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Please tell me what to do about pocket money now she has a job...

(38 Posts)
Gymbob Sat 15-Feb-14 22:42:55

DD2 is 14, and has just got a paper round that pays £100 per month. She gets £35 per month pocket money. She also gets £15 a month from another source. That's £150 a month at 14?!

What do I do? What do you do? Do I stop the pocket money now she's earning?

HELP!

SirChenjin Sat 15-Feb-14 22:44:10

Could you stick the pocket money in a bank account/ISA for her? That is a heck of a lot of money for a paper round - wow! smile

gamerchick Sat 15-Feb-14 22:45:12

yes i would.

SecretNutellaFix Sat 15-Feb-14 22:46:42

Yes, I would. If the other source is still giving their bit as well, then she has no need of the £35 allowance.

cory Sat 15-Feb-14 22:48:09

I would stick the money in an account, at least if she has younger siblings. Would be very unfair if you stopped her money because she is working and then ended up giving it to a younger sibling who couldn't be bothered to get a job.

everydayaschoolday Sat 15-Feb-14 22:51:28

Depends on what you expect her to do with all the money? So, if she's going to buy her own clothes now, then you could still give her pocket money for socialising (cinema with friends etc), but you're off the hook for clothes buying. Would you consider holding a meeting to discuss it with her? Talk through expectations and find out from her perspective what she thinks is 'fair'? She seems fairly responsible in getting a job, she may well have a mature and responsible solution/POV.

Milliways Sat 15-Feb-14 22:54:36

I carried on giving my DS his monthly allowance after he got a job, as seemed unfair to penalise him for getting a job at 15 (and he was earning money already by selling sweets at school!).
He ended up using his pocket money for his spending money etc and he saved all his wages as they were paid directly into his account. He had a very healthy balance saved for Uni.

Gymbob Sat 15-Feb-14 22:59:36

If I tell her I'm going to stick all the money in her bank account for her, she won't do the job. She is already dreaming of the amount of clothes she can buy, the make up, the ipad, etc etc. She has said that she does want to put a certain amount each month away in her account though.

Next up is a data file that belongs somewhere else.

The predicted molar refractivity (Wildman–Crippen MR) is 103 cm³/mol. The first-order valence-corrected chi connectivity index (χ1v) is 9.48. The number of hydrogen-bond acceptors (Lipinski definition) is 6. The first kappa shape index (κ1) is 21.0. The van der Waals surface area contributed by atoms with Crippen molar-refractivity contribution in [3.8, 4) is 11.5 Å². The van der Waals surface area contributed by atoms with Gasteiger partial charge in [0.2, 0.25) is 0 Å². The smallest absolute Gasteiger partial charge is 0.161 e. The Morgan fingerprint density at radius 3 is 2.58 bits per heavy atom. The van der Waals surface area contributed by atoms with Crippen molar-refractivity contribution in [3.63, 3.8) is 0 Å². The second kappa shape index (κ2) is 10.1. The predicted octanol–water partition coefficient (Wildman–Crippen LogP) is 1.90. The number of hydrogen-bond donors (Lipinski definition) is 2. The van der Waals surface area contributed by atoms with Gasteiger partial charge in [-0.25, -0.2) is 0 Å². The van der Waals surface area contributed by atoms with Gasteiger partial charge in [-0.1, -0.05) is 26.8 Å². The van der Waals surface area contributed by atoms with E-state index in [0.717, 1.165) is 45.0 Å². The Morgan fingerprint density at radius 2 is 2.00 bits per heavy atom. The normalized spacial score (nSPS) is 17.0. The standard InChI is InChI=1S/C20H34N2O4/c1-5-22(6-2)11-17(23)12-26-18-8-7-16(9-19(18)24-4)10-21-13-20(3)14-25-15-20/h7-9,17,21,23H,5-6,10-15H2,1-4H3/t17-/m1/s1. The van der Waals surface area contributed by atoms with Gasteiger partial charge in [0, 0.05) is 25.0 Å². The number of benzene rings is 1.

It's a lot of money for a paper round yes. I was seriously considering doing it myself if she decided against it!

She thinks it's very unfair that I stop the pocket money if she gets a job. DD1 works too, but that is a voluntary job she does all day Sunday so no payment for it (she does it for love - horses).

I thought stopping the pocket money when they get a job was the done thing, but I do see her point. DD1 is still on full pocket money as she's not earning.

How about if I half the amount?

Really don't know what to do to be fair confused

Gymbob Sat 15-Feb-14 23:03:26

Yes, I'll do that - ask her what she thinks is fair. Well, when I say that, I already know what she'll say, but we'll have to reach a compromise I think....

And yes I do feel in a way I'm penalising her for getting a job, but it's the £150 a month that's sticking in my throat....it seems such a lot of money for a 14 yr old

SirChenjin Sat 15-Feb-14 23:10:17

It is a huge amount of money. I suppose you could always call her bluff and tell her you're putting it in an account for her - and if she complains then tell her that she doesn't have to take the job, but she'll be £65 a month down!

Either that, or agree how much she will save and how much she will spend. £150 is too much to just fritter away spend on teenage girl 'essentials' each month

Gymbob Sat 15-Feb-14 23:16:18

She won't be able to fritter away all of it, no way. We'll have to agree how much she is going to save. But I still don't know how much pocket money to deduct, if any.....

Gymbob Sun 16-Feb-14 09:28:52

any more thought please, still don't know what to do sad

ItsJourneyTime Sun 16-Feb-14 09:31:41

Message withdrawn at poster's request.

everydayaschoolday Sun 16-Feb-14 09:35:18

I think if she gets the best of both worlds - job money and pocket money, then she has to take responsibility for buying some of her own things now, like toiletries, clothes, going out with friends, contributing towards school trips etc. But the lines need to be drawn up and agreed so there is no room for misunderstanding wink at a later date when she's run out of cash and has no cinema money for the weekend!